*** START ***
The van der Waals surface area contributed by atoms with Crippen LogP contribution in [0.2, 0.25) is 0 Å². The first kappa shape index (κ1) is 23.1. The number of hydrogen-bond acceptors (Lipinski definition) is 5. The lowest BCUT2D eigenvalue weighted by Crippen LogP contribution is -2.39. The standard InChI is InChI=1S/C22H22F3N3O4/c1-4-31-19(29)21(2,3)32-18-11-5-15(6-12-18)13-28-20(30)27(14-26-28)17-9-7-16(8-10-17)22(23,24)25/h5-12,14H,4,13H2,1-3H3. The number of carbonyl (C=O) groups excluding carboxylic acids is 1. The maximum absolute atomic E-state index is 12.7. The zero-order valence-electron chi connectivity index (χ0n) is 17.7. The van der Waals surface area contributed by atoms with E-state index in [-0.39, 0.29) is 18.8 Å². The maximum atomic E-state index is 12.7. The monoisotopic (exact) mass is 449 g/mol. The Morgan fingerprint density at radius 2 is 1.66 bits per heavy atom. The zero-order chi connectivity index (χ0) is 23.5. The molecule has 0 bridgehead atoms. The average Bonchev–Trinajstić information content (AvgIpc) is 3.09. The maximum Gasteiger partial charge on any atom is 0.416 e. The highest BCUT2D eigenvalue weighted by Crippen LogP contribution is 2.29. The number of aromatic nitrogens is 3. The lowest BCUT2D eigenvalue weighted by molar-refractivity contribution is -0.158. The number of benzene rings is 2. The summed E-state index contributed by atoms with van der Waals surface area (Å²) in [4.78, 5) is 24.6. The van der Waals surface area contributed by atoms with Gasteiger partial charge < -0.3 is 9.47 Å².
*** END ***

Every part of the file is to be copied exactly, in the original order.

The van der Waals surface area contributed by atoms with Crippen LogP contribution in [0.2, 0.25) is 0 Å². The first kappa shape index (κ1) is 23.1. The number of hydrogen-bond acceptors (Lipinski definition) is 5. The lowest BCUT2D eigenvalue weighted by Crippen LogP contribution is -2.39. The standard InChI is InChI=1S/C22H22F3N3O4/c1-4-31-19(29)21(2,3)32-18-11-5-15(6-12-18)13-28-20(30)27(14-26-28)17-9-7-16(8-10-17)22(23,24)25/h5-12,14H,4,13H2,1-3H3. The number of carbonyl (C=O) groups excluding carboxylic acids is 1. The maximum absolute atomic E-state index is 12.7. The zero-order valence-electron chi connectivity index (χ0n) is 17.7. The van der Waals surface area contributed by atoms with E-state index in [-0.39, 0.29) is 18.8 Å². The maximum atomic E-state index is 12.7. The monoisotopic (exact) mass is 449 g/mol. The Morgan fingerprint density at radius 2 is 1.66 bits per heavy atom. The zero-order chi connectivity index (χ0) is 23.5. The molecule has 0 bridgehead atoms. The average Bonchev–Trinajstić information content (AvgIpc) is 3.09. The maximum Gasteiger partial charge on any atom is 0.416 e. The highest BCUT2D eigenvalue weighted by Crippen LogP contribution is 2.29. The number of aromatic nitrogens is 3. The lowest BCUT2D eigenvalue weighted by molar-refractivity contribution is -0.158. The number of benzene rings is 2. The summed E-state index contributed by atoms with van der Waals surface area (Å²) in [4.78, 5) is 24.6. The van der Waals surface area contributed by atoms with Gasteiger partial charge < -0.3 is 9.47 Å².